Respiratory Viruses

  • Diagnosis
  • Background
  • Pediatrics
  • Lab Tests
  • References
  • Related Content

Indications for Testing

  • Symptoms of severe infection of lower respiratory tract

Laboratory Testing

  • Testing to identify specific pathogens may be unnecessary if clinical management would be unchanged
  • Nonspecific testing – CBC with differential
    • Normal-to-low white blood cell count – most common
    • Differential – monocytes and lymphocytes predominate
  • Rapid antigen testing – often available as point-of-care test for influenza and RSV
    • Sensitivity may be low when compared to other methodologies
  • Direct fluorescent antibody (DFA) stain
    • Fairly rapid results (24 hours)
    • Requires nasopharyngeal swab or aspirate
      • Less sensitive than polymerase chain reaction (PCR)
  • PCR tests available for many respiratory viruses
    • More sensitive than DFA
    • Longer turnaround time than DFA
    • More expensive than DFA
  • Viral culture – gold standard
    • Difficult to grow some viruses
    • Not all viruses grow on same medium
    • Time-consuming, expensive

Imaging Studies

  • Chest x-ray usually demonstrates bilateral interstitial infiltrates
    • Focal infiltrates are more suggestive of bacterial etiology

Differential Diagnosis

Viral respiratory tract infections are the most common diseases affecting humans throughout the world.

Epidemiology

  • Age – bimodal peaks
    • Adults >55 years
    • Children – refer to Pediatrics section

Organisms

  • Viruses are the fourth-leading cause of hospital-treated pneumonia in otherwise healthy adults
  • Most common agents of LRTI
  • Emerging viral agents
    • Middle East respiratory syndrome coronavirus (MERS-CoV)
    • Severe acute respiratory distress syndrome coronavirus (SARS-CoV)
    • Human bocavirus (HBoV1)

Risk Factors

  • Age – <2 years or >55 years
  • Immunocompromised status
  • Chronic medical condition – cardiac, pulmonary, hepatic

Clinical Presentation

  • Clinical presentation often does not distinguish viruses
    • Cough, fever, sore throat, rhinorrhea, hoarseness, bronchitis
    • Individuals with chronic cardiac or pulmonary disease, immunocompromised state, or the elderly are at greatest risk for serious complications from LRTI
    • Secondary bacterial pneumonia
    • Severe viral pneumonia
    • Acute respiratory failure

Clinical Background

Viral respiratory infection in children is responsible for more burden of disease than any other cause.

Epidemiology

  • Incidence
    • Annually, >5 million children in the U.S. <6 years experience lower respiratory tract infections (LRTI)
  • Age – peaks in children <10 years

Organisms

Clinical Presentation

  • Most respiratory viruses are confined to upper respiratory tract
    • Coryza, cough, hoarseness, rhinitis, pharyngitis, otitis
  • Lower respiratory tract involvement
    • Tachypnea, wheeze, severe cough, croup, bronchiolitis, respiratory distress (nasal flaring, intercostal retraction)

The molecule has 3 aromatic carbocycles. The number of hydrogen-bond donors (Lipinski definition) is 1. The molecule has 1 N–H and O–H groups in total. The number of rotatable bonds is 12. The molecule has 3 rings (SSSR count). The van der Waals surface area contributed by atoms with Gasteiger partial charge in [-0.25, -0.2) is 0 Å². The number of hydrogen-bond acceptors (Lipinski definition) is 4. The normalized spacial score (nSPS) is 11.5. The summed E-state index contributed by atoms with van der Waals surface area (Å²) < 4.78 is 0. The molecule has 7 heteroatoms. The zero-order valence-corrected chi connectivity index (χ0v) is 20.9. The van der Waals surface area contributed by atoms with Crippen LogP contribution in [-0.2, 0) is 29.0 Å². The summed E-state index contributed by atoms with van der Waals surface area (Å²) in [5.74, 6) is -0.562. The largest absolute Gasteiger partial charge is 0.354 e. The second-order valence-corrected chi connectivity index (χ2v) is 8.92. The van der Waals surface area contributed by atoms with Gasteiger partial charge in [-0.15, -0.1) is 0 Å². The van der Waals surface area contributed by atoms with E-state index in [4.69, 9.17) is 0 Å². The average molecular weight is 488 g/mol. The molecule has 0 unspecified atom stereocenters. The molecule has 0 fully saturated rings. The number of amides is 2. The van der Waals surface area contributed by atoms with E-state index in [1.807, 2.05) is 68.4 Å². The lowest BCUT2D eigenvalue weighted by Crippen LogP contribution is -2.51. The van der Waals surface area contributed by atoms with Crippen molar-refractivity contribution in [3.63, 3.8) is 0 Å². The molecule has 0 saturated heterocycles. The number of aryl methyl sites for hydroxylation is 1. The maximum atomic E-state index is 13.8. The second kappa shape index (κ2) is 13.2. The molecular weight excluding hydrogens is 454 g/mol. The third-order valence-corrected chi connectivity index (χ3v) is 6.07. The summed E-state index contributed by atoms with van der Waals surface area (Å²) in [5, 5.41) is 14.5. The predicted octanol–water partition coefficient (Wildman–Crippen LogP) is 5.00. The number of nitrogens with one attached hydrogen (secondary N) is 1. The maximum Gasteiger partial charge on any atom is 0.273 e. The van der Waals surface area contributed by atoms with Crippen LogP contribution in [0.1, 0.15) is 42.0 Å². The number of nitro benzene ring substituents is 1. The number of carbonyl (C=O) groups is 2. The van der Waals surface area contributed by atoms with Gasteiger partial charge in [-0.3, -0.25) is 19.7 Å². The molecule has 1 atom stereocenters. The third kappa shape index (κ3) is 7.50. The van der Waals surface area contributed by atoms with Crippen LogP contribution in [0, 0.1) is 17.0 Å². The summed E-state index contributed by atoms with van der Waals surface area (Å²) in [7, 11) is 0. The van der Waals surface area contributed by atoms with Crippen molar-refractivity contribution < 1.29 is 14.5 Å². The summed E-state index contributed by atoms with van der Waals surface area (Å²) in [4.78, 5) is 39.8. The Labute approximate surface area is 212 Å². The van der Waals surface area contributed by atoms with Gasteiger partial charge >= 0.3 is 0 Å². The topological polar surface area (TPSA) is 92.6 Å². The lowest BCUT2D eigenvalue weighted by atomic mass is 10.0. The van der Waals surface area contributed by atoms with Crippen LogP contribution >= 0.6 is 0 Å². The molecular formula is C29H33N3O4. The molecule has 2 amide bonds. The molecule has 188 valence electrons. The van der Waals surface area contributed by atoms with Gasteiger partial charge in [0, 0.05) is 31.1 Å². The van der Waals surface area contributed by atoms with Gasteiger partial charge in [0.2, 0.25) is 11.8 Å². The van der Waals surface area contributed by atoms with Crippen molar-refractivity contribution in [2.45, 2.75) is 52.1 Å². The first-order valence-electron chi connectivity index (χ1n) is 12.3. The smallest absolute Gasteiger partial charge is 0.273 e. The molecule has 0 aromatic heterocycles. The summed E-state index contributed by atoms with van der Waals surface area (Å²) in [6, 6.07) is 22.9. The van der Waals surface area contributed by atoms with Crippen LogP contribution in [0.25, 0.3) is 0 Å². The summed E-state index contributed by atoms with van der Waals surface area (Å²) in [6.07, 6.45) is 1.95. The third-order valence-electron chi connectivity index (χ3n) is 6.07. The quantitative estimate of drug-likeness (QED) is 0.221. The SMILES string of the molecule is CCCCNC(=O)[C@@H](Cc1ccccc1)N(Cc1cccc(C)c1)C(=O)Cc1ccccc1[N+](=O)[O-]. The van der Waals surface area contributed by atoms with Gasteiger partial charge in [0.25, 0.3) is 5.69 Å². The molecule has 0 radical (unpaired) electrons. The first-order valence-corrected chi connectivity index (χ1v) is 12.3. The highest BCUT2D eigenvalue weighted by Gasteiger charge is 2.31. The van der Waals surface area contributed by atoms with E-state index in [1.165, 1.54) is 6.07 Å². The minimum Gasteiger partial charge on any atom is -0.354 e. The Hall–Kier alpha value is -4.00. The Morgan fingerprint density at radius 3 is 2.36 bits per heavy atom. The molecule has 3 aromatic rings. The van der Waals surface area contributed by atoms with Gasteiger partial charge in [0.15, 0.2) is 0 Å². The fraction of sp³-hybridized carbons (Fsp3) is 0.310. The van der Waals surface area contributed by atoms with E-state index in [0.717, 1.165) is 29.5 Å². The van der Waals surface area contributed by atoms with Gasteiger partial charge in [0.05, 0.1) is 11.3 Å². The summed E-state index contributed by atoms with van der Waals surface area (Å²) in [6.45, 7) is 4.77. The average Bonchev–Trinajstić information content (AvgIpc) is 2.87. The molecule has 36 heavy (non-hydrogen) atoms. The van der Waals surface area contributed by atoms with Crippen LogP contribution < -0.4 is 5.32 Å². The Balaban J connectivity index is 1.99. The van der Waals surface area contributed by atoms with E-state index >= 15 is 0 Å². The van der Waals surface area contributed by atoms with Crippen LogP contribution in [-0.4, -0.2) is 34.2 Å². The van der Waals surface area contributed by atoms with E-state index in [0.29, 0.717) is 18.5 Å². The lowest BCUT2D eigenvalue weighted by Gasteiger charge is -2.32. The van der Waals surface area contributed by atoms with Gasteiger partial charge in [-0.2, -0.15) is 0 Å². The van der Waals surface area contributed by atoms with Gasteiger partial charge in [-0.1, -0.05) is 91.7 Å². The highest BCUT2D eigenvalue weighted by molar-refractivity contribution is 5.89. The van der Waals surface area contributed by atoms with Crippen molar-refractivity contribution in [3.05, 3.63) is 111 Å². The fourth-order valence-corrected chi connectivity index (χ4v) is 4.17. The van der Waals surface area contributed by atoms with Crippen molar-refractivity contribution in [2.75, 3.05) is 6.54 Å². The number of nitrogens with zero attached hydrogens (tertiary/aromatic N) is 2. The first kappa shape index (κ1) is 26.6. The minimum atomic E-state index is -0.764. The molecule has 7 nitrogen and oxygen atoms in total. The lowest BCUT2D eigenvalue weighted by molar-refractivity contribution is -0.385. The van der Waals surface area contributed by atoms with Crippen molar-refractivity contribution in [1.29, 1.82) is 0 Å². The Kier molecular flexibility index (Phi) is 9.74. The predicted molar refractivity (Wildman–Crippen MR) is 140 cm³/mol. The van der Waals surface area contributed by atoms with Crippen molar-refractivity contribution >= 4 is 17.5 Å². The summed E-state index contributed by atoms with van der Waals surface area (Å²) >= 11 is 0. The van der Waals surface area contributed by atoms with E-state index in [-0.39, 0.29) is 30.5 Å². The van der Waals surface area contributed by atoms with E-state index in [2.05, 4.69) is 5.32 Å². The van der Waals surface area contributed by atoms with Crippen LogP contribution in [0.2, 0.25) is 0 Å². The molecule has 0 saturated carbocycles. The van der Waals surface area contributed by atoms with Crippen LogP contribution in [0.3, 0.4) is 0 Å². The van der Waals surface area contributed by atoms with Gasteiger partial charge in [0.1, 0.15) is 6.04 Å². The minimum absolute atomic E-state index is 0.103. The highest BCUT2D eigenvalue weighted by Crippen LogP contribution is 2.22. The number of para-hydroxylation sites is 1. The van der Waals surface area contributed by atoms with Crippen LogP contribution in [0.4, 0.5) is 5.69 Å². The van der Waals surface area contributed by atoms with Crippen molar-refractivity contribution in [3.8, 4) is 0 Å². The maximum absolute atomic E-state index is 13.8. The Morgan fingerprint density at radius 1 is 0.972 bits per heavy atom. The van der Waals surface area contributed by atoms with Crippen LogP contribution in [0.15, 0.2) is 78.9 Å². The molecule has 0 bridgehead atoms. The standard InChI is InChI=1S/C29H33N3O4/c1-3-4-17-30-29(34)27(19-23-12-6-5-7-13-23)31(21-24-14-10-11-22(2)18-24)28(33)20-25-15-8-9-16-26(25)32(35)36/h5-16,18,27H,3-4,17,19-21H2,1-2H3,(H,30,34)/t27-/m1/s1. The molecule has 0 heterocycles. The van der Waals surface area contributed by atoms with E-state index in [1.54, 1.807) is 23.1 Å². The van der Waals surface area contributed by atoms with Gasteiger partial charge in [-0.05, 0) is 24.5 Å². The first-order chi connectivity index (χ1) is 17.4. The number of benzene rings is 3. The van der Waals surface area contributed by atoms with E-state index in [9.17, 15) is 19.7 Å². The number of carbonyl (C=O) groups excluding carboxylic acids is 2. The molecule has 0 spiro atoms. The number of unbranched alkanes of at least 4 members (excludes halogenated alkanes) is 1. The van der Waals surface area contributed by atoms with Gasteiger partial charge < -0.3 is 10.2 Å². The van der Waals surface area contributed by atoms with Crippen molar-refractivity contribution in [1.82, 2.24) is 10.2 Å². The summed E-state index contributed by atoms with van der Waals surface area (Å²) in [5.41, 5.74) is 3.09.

• Complications
    • Severe viral pneumonia
    • Acute respiratory failure
    • Secondary bacterial pneumonia

Diagnosis

Indications for Testing

  • Severe LRTI
  • Immunocompromised status

Laboratory Testing

  • In healthy infants, specific virological diagnosis is generally unnecessary
  • Nonspecific testing – CBC with differential
    • Normal-to-low white blood cell count – common
    • Differential – monocytes and lymphocytes predominate
  • Viral identification most important to rule out RSV (predominately in hospitalized patients) and influenza (to administer antiviral agents)
    • Rapid antigen tests – often have low sensitivity
    • DFA testing – rapid results; frequently performed as a panel
      • Requires nasopharyngeal swab or aspirate
      • Best yield if combined with reflex to polymerase chain reaction (PCR)
    • PCR testing
      • Requires nasopharyngeal swab or aspirate
      • Takes longer than DFA
      • More expensive than DFA
    • Viral culture – gold standard, but viruses are difficult to grow

Indications for Laboratory Testing

Tests generally appear in the order most useful for common clinical situations.
Click on number for test-specific information in the ARUP Laboratory Test Directory

Respiratory Viruses DFA with Reflex to Viral Culture, Respiratory 0060281
Method: Direct Fluorescent Antibody Stain/Cell Culture

Limitations

Adequacy of the direct specimen significantly influences the sensitivity of DFA

Inadequate specimen collection or too few cells on the slide may lead to failure of direct smears

Other viruses (eg, HSV, CMV) will not be routinely detected in this culture; decreased sensitivity for adenovirus using rapid culture

Sputum and nasal swabs are best specimens

Longer time for results than by reflex PCR

Respiratory Virus Mini Panel by PCR 0060764
Method: Qualitative Reverse Transcription Polymerase Chain Reaction

Additional Tests Available

CBC with Platelet Count and Automated Differential 0040003
Method: Automated Cell Count/Differential

Comments